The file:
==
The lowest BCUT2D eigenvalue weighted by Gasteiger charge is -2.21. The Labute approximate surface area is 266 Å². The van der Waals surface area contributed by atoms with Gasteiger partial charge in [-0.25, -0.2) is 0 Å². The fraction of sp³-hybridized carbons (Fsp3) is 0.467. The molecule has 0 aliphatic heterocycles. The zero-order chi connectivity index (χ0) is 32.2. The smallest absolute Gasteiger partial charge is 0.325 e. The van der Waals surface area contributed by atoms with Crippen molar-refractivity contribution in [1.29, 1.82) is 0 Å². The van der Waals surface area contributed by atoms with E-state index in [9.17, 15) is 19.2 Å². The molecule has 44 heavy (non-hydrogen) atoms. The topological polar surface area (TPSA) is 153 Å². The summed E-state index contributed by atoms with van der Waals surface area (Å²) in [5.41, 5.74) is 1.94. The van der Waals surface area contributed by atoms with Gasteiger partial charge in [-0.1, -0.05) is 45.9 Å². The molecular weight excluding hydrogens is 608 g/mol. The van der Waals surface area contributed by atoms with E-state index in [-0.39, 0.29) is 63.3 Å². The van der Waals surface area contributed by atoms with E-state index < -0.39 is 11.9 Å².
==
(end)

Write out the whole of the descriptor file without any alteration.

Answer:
The lowest BCUT2D eigenvalue weighted by Gasteiger charge is -2.21. The Labute approximate surface area is 266 Å². The van der Waals surface area contributed by atoms with Gasteiger partial charge in [-0.25, -0.2) is 0 Å². The fraction of sp³-hybridized carbons (Fsp3) is 0.467. The molecule has 0 aliphatic heterocycles. The zero-order chi connectivity index (χ0) is 32.2. The smallest absolute Gasteiger partial charge is 0.325 e. The van der Waals surface area contributed by atoms with Crippen molar-refractivity contribution in [1.29, 1.82) is 0 Å². The van der Waals surface area contributed by atoms with E-state index in [9.17, 15) is 19.2 Å². The molecule has 44 heavy (non-hydrogen) atoms. The topological polar surface area (TPSA) is 153 Å². The summed E-state index contributed by atoms with van der Waals surface area (Å²) in [5.41, 5.74) is 1.94. The van der Waals surface area contributed by atoms with Gasteiger partial charge in [-0.1, -0.05) is 45.9 Å². The molecular weight excluding hydrogens is 608 g/mol. The van der Waals surface area contributed by atoms with E-state index in [-0.39, 0.29) is 63.3 Å². The van der Waals surface area contributed by atoms with E-state index < -0.39 is 11.9 Å².